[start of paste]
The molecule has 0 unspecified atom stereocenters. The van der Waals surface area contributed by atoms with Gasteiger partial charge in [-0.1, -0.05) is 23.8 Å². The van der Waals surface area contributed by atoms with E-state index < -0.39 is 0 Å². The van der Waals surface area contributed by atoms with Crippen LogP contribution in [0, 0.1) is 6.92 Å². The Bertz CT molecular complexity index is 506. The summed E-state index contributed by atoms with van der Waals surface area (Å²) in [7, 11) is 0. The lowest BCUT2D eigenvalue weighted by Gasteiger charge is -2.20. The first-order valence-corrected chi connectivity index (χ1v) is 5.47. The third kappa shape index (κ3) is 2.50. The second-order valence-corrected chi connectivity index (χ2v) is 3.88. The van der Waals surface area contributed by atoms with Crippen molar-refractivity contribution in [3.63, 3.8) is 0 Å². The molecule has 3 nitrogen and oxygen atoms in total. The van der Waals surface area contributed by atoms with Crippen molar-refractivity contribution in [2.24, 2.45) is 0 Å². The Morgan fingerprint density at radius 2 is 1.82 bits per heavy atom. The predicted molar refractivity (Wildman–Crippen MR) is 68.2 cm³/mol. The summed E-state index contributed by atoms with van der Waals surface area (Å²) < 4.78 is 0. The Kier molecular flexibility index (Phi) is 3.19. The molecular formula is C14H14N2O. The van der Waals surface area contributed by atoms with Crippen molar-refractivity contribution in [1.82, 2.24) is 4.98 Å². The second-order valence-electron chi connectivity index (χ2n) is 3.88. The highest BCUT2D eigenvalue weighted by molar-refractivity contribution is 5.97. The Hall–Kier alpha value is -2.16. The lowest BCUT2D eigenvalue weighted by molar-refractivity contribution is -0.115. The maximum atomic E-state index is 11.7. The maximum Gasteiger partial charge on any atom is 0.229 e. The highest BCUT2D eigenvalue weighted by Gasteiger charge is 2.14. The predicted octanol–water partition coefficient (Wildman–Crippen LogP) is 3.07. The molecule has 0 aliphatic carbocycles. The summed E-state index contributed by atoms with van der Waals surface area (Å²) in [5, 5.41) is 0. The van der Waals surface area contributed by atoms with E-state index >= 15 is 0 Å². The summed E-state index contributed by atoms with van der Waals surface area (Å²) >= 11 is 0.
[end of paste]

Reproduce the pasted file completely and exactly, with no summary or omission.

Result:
The molecule has 0 unspecified atom stereocenters. The van der Waals surface area contributed by atoms with Gasteiger partial charge in [-0.1, -0.05) is 23.8 Å². The van der Waals surface area contributed by atoms with E-state index < -0.39 is 0 Å². The van der Waals surface area contributed by atoms with Crippen LogP contribution in [0, 0.1) is 6.92 Å². The Bertz CT molecular complexity index is 506. The summed E-state index contributed by atoms with van der Waals surface area (Å²) in [7, 11) is 0. The lowest BCUT2D eigenvalue weighted by Gasteiger charge is -2.20. The first-order valence-corrected chi connectivity index (χ1v) is 5.47. The third kappa shape index (κ3) is 2.50. The second-order valence-corrected chi connectivity index (χ2v) is 3.88. The van der Waals surface area contributed by atoms with Crippen molar-refractivity contribution in [3.63, 3.8) is 0 Å². The molecule has 3 nitrogen and oxygen atoms in total. The van der Waals surface area contributed by atoms with Crippen molar-refractivity contribution in [2.24, 2.45) is 0 Å². The Morgan fingerprint density at radius 2 is 1.82 bits per heavy atom. The predicted molar refractivity (Wildman–Crippen MR) is 68.2 cm³/mol. The summed E-state index contributed by atoms with van der Waals surface area (Å²) < 4.78 is 0. The Kier molecular flexibility index (Phi) is 3.19. The molecular formula is C14H14N2O. The van der Waals surface area contributed by atoms with Crippen molar-refractivity contribution in [1.82, 2.24) is 4.98 Å². The second-order valence-electron chi connectivity index (χ2n) is 3.88. The highest BCUT2D eigenvalue weighted by molar-refractivity contribution is 5.97. The Hall–Kier alpha value is -2.16. The lowest BCUT2D eigenvalue weighted by molar-refractivity contribution is -0.115. The maximum atomic E-state index is 11.7. The maximum Gasteiger partial charge on any atom is 0.229 e. The highest BCUT2D eigenvalue weighted by Gasteiger charge is 2.14. The predicted octanol–water partition coefficient (Wildman–Crippen LogP) is 3.07. The molecule has 0 aliphatic carbocycles. The summed E-state index contributed by atoms with van der Waals surface area (Å²) in [5, 5.41) is 0. The van der Waals surface area contributed by atoms with E-state index >= 15 is 0 Å². The summed E-state index contributed by atoms with van der Waals surface area (Å²) >= 11 is 0.